As usual the chaff spewing RAF planes were drawing a curtain over the English Channel that effectively blinded the primitive Soviet radar. It was even designed to work on the new American and best German equipment that the Soviets could have confiscated for their own use. The British electronics experts were confident that their curtain of tin foil could not be penetrated and they were correct. The Soviet radar was useless.
Unfortunately for the British, Beria’s stable of secret agents were deadly accurate on the details they conveyed to the VVS. The British plan was to catch the Soviets landing and preparing for their next wave. To catch the Soviets with their airfields crowded with fuel, bombs, personnel and low and slow fighters and bombers. They came in formed perfectly in their best carpet bombing formations. Packed in like sardines into an air space that was almost too small for their numbers.
The thunderous sound of thousands of Merlin engines flying in concert makes the heart of a every mechanical enthusiast a virtual worshiper of the combination propeller and internal combustion engine. On the Russian radar they appear out of nowhere from behind their aluminum foil curtain of chaff. Every day for at least a week nothing has emerged from that curtain except for today. Today they blow through it like the avenging angel Bomber Harris has dreamed of for months.
Out to the East unnoticed and hidden in the swarm of radar blips generated by the first wave of VVS bombers and fighters heading East, 62 Pe 9s armed with eight X4 air to air missiles each were screaming at top speed directly for the curtain of tin foil. Thanks to Beria’s spies they were fully aware that a thousand planes were about to explode from the air space over the English Channel.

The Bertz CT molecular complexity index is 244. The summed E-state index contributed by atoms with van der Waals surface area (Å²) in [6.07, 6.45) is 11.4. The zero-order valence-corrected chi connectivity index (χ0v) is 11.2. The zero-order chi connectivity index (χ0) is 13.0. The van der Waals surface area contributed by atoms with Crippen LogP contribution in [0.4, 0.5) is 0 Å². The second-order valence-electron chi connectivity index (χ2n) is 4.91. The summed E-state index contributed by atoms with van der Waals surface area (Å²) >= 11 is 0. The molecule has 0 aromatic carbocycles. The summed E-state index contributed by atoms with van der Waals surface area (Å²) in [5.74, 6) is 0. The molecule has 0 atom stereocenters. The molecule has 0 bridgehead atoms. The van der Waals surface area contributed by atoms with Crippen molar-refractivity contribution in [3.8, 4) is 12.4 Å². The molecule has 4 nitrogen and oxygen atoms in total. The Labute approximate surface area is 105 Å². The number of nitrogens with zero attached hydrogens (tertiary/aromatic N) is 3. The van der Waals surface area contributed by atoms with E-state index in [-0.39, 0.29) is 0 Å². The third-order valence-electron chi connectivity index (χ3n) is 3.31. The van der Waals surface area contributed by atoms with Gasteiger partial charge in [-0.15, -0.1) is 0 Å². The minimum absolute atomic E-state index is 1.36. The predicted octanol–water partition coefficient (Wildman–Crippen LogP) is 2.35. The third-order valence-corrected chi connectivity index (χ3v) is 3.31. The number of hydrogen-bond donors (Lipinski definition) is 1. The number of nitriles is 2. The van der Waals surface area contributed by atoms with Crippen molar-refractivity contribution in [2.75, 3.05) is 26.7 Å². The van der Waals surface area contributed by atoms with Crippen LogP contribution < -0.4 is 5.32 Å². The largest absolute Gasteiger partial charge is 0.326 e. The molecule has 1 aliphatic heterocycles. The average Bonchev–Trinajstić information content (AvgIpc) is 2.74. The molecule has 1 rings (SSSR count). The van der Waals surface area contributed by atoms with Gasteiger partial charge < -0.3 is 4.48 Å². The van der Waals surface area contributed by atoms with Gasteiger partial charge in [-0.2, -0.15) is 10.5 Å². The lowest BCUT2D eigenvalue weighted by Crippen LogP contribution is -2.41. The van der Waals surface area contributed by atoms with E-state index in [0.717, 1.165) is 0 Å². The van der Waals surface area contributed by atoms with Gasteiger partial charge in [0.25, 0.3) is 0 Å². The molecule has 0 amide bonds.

The massive RAF formation turned and flew from South to North once it hit landfall and proceeded to start their bomb runs. With 10 km to go before the lead planes were to lose their bomb loads over the airfields identified in their flight plan the missiles from the Pe 9s started to hit home.
The Pe 9s would eventually be designated with the NATO Reporting Name of Beech. This naturally became Bitch, Son of a Bitch and SOB as time progressed and with good reason.
As the lead RAF bombers started to drop from the sky, another kind of battle took place below a thousand feet. The fighter bombers were in search of the Wasserfal surface to air missiles. Their mission was to suppress the missiles and they were low and slow in search of their prey. The Soviet fighters coming from the East were not low and slow and dove on the Hornets, Tempests, Mosquitoes and Typhoons in an attempt to knock them out of the sky.
Without the Soviet X4 missiles and the Pe 9s guidance of them it might have been an even fight. The top cover of Spitfires over the bombers and ground attack aircraft should have been enough to deal with the expected threat. Under normal circumstances it would have been. Except for the fact that the Soviet fighters had been timed to arrive from the east in numbers that were overwhelming.
Without the enemy having advanced information on exactly where and when the raid was going to occur, the plan by Bomber Harris was brilliant. As the Allies found out with their Ultra operation, it is much easier to defeat an enemy attack when you know it’s time and location. The first 1000 plane raid of WWIII took weeks to organize and all during those weeks the Stalin’s NKVD was watching every move and in some cases actually creating the plans.